• From Leviticus in Kentucky: "After just watching the NBA Finals to cap off the playoffs, I truly believe that NBC has mastered the fourth dimension of time travel. How else could they fit two 30-second commercials into the same amount of time used for a 20-second timeout? Could you please try and explain that one? I just don't get it."

    I noticed that as well ... add that to the list of "Things the NBA Needs to Change," along with the ridiculous offensive charge rule, which was exploited by Jason Kidd throughout the playoffs. Until recently, the offensive player was always given the benefit of the doubt, especially if he was committing himself to a two-step move that ended with him heading in the air toward the basket. The only way a charge was ever called was if A) the offensive player was completely out of control, or B) the defensive player was planted as the offensive player was starting his move.

    Somehow that changed ... now the offensive player can be in the middle of his move, the defensive player can scurry over, stop on a dime, quickly plant his feet and absorb the contact as the offensive player goes airborne. Just idiotic. For one thing, you're inhibiting offensive players from going to the basket by giving the defensive player more leeway, which isn't in anyone's interest, least of all the fans. And somebody is going to get seriously hurt one of these times. They need to change this back, pronto.

  • Following up on my section about shaky officiating in NBA games from an NBA playoff column last month, readers sent along these other candidates: Knicks-Bulls Game 5 in 1994 (Hue Hollins calls a phantom touch foul on Scottie Pippen well after Hubert Davis shot the ball; NBA hands Knicks a 3-2 lead in the series.) ... Jazz-Bulls, Game 6 1998 (a Howard Eisley 3-pointer waved off by Dick Bavetta, despite replays showing it left Eisley's hand before the buzzer, and a Ron Harper 3-pointer allowed by Bavetta, despite replays showing it clearly occurred after the buzzer) ... Bucks-Sixers Games 5 & 7, 2000 ... Knicks-Pacers Game 7, 1994 (flagrant foul on Reggie Miller near the end) ... Pacers-Bulls, Game 7, 1998 ... Suns-Sonics Game 7, 1993 (Suns shoot a jaw-dropping 67 free throws, 19 by Barkley alone in the fourth quarter).

  • Remember my theory that "Toupee or Not Toupee?" and "Real Breasts or Fake Breasts?" would be the most absorbing game shows of all-time? Illinois reader E.J. Becks points out that David Letterman's show already has a segment called "Hairpiece/Not a Hairpiece," where they actually bring out a contestant and discuss whether he's wearing a toupee. Sorry about that.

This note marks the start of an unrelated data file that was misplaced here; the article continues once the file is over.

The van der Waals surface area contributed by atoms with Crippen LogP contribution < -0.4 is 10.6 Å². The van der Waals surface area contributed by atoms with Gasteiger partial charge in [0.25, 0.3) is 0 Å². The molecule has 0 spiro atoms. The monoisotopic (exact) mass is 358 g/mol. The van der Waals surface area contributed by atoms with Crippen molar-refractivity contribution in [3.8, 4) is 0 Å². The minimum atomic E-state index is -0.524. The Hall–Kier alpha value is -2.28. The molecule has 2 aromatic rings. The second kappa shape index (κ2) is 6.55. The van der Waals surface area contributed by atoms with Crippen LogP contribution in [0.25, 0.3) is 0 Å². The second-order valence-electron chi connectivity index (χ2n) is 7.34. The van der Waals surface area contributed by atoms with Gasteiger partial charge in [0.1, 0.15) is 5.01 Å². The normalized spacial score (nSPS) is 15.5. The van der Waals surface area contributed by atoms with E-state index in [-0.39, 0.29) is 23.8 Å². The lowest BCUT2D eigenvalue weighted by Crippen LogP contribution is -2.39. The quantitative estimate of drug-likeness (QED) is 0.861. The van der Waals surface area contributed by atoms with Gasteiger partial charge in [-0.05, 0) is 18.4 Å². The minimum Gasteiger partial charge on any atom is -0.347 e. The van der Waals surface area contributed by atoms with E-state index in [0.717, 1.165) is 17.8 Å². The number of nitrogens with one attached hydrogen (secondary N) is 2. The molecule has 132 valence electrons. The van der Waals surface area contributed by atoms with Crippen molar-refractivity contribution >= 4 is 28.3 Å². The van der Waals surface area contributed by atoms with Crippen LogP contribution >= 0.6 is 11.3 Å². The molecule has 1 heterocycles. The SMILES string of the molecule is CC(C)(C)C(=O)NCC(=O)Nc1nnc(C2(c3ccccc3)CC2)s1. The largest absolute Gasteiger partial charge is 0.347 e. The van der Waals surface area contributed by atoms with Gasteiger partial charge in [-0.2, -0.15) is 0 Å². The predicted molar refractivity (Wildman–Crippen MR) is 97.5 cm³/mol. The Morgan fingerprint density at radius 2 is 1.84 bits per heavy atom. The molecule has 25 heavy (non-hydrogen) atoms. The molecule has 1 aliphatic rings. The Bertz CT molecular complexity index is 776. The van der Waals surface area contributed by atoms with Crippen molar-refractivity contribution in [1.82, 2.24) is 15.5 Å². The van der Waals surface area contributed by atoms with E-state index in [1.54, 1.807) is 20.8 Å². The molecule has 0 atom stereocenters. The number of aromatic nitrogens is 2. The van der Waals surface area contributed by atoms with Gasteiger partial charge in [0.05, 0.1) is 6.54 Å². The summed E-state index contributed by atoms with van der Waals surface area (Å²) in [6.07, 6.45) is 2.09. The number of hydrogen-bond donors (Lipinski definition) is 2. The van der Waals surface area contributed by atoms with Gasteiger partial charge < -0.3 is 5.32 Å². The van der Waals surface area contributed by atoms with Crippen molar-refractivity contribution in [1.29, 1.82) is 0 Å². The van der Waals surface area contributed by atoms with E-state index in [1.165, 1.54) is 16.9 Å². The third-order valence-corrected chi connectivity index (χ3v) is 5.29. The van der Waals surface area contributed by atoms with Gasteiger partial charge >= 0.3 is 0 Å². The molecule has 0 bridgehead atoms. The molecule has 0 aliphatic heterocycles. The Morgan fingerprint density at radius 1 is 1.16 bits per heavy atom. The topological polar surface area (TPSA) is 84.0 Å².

Cuba Gooding Jr.
    Something about Memphis just makes a guy like Cuba Gooding Jr. want to give an Elvis-like karate pose.
  • Many people wrote in about two things that happened during the Tyson-Lewis pay-per-view fight, neither of which I mentioned in my Tyson column. I'll let two of the readers explain:

    1. Chicago's R. Flanagan: "Please tell me you saw what was arguably the funniest interaction ever. It was during the first undercard fight, when they cut to the Tyson entrance. Mike is walking in and what seems to be a female production assistant in a headset says, 'Hey, Mike.' Tyson then delivers the elevator eyes and sticks his hand out, pulls her in and kisses her while saying, 'Hey, how you doing baby?' The production assistant makes an 'I'm getting kissed by a rapist!' face and runs away. I had a party for the fight and once everyone arrived, thanks to TiVo, I played the scene over and over again with rolling on the floor."

    2. From M. Pullen: "What the hell was Cuba Gooding Jr. on? Was that (pre-fight) interview with James Brown not a perfect 100 on the Unintentional Comedy Scale? I'm getting the giggles just thinking about it. Cuba all hopped up, bouncing off the walls, he was like one of those comedians on BET who bomb, just running off, being loud and not making one bit of sense. Watching Brown try to keep some semblance of sanity during that segment was hilarious, especially when Cuba got up, went behind the seats and started shadow-boxing, and Brown said, 'Hey, there's no railing there,' and he had to try and pull Cuba back into his seat before he fell to his death. Kudos to Brown for a heroic performance, considering next he had to deal with a punch drunk and incomprehensible Joe Frazier! I can't believe no one has mentioned this Cuba Gooding Jr. thing."

    (Note: I mentioned Cuba in the Tyson column, but couldn't find the right place to give the incident its proper due -- one of the goofiest interviews of all time, right up there with the time the "Cheers" cast appeared on the "Tonight Show" when they were all sauced. You really had to see it. Either Cuba was on something, or he's completely insane. There's no middle ground.)